Government Causes Social Problems
Despite the current rhetoric, our real prob-lems are not economic. I am inclined to say that our real problems are not economic despite the best efforts of government to make them so. I want to cite one figure. In 1946 government assumed re-sponsibility for produc-ing full employment with the Full Employment Act. In the years since then, unemployment has aver-aged 5.7 percent. In the years from 1900 to 1929 when government made no pretense of being re-sponsible for employment, unemployment averaged 4.6 percent. So, our un-employment problem too is largely government created. Nonetheless, the economic problems are not the real ones.Our major problems are social – deteriorating education, lawlessness and crime, homelessness, the collapse of family val-ues, the crisis in medical care, teenage pregnan-cies. Every one of these problems has been either produced or exacerbated by the well-intentioned efforts of government. It's easy to document two things: that we've been transferring resources from the private market to the government market and that the private mar-ket works and the govern-ment market doesn't.It's far harder to under-stand why supposedly in-telligent, well-intentioned people have produced these results. One rea-son, as we all know, that is certainly part of the an-swer is the power of spe-cial interests. But I believe that a more fundamental answer has to do with the difference between the self-interest of individuals when they are engaged in the private market and the self-interest of indi-viduals when they are engaged in the political market. If you're engaged in a venture in the private market and it begins to fail, the only way you can keep it going is to dig into your own pocket. So you have a strong incentive to shut it down. On the other hand, if you start exactly the same enterprise in the government sector, with exactly the same pros-pects for failure, and it beings to fail, you have a much better alterna-tive. You can say that your project or program should really have been undertaken on a big-ger scale; and you don't have to dig into your own pocket, you have a much deeper pocket into which to dig, that of the tax-payer. In perfectly good conscience you can try to persuade, and typically succeed in persuading, not the taxpayer, but the congressman, that yours is really a good project and that all it needs is a little more money. And so, to coin another aphorism, if a private venture fails, it's closed down. If a gov-ernment venture fails, it's expanded.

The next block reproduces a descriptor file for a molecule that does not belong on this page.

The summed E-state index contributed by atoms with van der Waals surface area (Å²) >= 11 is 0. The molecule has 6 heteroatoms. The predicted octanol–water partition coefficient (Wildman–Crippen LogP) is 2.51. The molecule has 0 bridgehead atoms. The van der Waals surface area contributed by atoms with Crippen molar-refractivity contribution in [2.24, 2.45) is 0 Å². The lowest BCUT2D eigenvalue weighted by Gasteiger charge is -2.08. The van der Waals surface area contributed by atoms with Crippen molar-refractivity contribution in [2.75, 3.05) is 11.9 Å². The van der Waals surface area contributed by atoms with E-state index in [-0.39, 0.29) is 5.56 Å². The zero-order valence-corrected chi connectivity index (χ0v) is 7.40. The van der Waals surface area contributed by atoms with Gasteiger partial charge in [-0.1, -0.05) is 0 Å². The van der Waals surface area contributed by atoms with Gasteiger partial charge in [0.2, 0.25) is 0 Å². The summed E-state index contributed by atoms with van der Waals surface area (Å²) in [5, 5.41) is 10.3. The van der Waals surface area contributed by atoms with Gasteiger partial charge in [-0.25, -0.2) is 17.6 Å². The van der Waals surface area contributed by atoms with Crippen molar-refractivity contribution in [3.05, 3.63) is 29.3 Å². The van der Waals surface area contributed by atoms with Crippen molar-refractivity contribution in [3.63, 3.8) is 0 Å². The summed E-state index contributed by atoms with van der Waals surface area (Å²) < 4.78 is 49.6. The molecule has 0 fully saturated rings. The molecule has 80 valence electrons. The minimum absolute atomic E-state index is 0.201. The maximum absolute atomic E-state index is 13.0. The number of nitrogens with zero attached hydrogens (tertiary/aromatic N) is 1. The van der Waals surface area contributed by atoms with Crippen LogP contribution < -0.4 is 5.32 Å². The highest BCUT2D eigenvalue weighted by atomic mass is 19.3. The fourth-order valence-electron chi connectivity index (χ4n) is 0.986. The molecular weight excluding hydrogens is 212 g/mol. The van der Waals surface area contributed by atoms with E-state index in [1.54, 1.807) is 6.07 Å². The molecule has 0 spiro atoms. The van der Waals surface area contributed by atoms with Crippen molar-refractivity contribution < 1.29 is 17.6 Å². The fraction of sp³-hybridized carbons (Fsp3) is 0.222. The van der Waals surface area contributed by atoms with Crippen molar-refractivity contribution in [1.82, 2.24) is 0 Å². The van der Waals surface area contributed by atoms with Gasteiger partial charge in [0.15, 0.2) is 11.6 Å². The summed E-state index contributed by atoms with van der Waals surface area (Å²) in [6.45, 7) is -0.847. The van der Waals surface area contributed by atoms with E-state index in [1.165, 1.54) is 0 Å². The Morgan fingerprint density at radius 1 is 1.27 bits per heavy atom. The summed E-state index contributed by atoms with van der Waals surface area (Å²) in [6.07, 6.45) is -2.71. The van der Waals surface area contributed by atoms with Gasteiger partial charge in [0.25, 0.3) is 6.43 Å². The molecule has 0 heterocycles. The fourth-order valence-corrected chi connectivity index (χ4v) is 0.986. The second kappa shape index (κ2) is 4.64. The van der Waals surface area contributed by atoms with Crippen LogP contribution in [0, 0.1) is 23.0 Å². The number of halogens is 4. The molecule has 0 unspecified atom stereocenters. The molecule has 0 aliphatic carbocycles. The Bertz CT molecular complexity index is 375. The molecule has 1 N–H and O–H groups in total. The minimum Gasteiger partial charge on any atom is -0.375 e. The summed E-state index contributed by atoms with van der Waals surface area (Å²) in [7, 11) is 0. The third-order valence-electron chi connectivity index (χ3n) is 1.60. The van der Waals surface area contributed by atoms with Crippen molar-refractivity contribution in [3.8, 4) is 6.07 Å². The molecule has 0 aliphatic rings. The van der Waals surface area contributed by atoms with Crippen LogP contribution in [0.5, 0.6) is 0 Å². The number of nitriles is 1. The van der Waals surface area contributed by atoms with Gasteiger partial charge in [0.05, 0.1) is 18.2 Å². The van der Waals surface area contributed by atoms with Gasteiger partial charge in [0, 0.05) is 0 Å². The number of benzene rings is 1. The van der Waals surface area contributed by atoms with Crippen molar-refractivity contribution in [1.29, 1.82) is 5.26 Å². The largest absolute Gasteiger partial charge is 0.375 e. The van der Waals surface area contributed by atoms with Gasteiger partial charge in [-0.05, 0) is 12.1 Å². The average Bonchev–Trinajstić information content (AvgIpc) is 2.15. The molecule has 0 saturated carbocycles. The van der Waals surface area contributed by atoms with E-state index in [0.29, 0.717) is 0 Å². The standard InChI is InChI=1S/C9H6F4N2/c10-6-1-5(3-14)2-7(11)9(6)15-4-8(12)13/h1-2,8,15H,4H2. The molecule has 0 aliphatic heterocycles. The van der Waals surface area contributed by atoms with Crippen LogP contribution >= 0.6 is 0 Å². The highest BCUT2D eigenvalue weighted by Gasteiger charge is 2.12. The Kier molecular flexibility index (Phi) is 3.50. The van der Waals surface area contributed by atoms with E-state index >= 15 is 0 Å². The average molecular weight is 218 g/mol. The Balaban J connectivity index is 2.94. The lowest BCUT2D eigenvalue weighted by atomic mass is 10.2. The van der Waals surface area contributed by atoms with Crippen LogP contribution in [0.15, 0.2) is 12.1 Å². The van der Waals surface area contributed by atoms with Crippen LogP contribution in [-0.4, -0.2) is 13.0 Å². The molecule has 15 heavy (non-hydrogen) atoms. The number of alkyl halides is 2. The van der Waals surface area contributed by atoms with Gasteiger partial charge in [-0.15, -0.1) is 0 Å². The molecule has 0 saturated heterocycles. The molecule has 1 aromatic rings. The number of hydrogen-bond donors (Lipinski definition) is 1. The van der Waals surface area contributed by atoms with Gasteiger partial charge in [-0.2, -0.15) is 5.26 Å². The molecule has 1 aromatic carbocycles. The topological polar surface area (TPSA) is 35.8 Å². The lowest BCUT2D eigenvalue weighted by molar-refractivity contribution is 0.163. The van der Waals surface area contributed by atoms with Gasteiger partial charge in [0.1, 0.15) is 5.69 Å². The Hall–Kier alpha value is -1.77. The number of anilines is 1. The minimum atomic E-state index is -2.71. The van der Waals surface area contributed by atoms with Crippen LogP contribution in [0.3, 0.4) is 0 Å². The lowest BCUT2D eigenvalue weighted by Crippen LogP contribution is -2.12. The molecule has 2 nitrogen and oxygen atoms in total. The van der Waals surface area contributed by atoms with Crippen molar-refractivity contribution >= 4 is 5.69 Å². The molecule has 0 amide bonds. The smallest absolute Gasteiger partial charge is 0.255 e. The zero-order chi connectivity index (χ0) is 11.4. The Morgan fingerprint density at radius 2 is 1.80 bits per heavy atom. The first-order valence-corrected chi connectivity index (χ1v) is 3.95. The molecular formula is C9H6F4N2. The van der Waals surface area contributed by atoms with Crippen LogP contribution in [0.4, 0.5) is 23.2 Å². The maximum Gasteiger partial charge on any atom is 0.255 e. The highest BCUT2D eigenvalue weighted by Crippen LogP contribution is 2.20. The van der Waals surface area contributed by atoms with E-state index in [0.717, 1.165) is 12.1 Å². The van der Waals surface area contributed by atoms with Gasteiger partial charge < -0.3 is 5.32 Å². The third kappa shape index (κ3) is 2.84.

We sometimes think the solution to our problems is to elect the right people to Congress. I believe that's false, that if a random sample of people in this room were to replace the 435 people in the House and the 100 people in the Senate, the results would be much the same. With few exceptions, the peo-ple in Congress are de-cent people who want to do good. They're not de-liberately engaging in ac-tivities that they know will do harm. They are simply immersed in an environ-ment in which all the pres-sures are in one direction, to spend more money.Recent studies dem-onstrate that most of the pressure for more spend-ing comes from the gov-ernment itself. It's a self-generating monstrosity. In my opinion, the only way we can change it is by changing the incentives under which the people in government operate. If you want people to act differently, you have to make it in their own self-interest to do so.
As Ar-men Alchan always says, there's one thing you can count on ev-erybody in the world to do, and that's to put his self-interest above yours.
I have no magic for-mula for changing the self-interest of bureau-crats and members of Congress. Constitutional amendments to limit tax-es and spending, to rule out monetary manipula-tion, and to inhibit mar-ket distortions would be fine, but we're not going to get them. The only vi-able thing on the national horizon is the term-limits movement…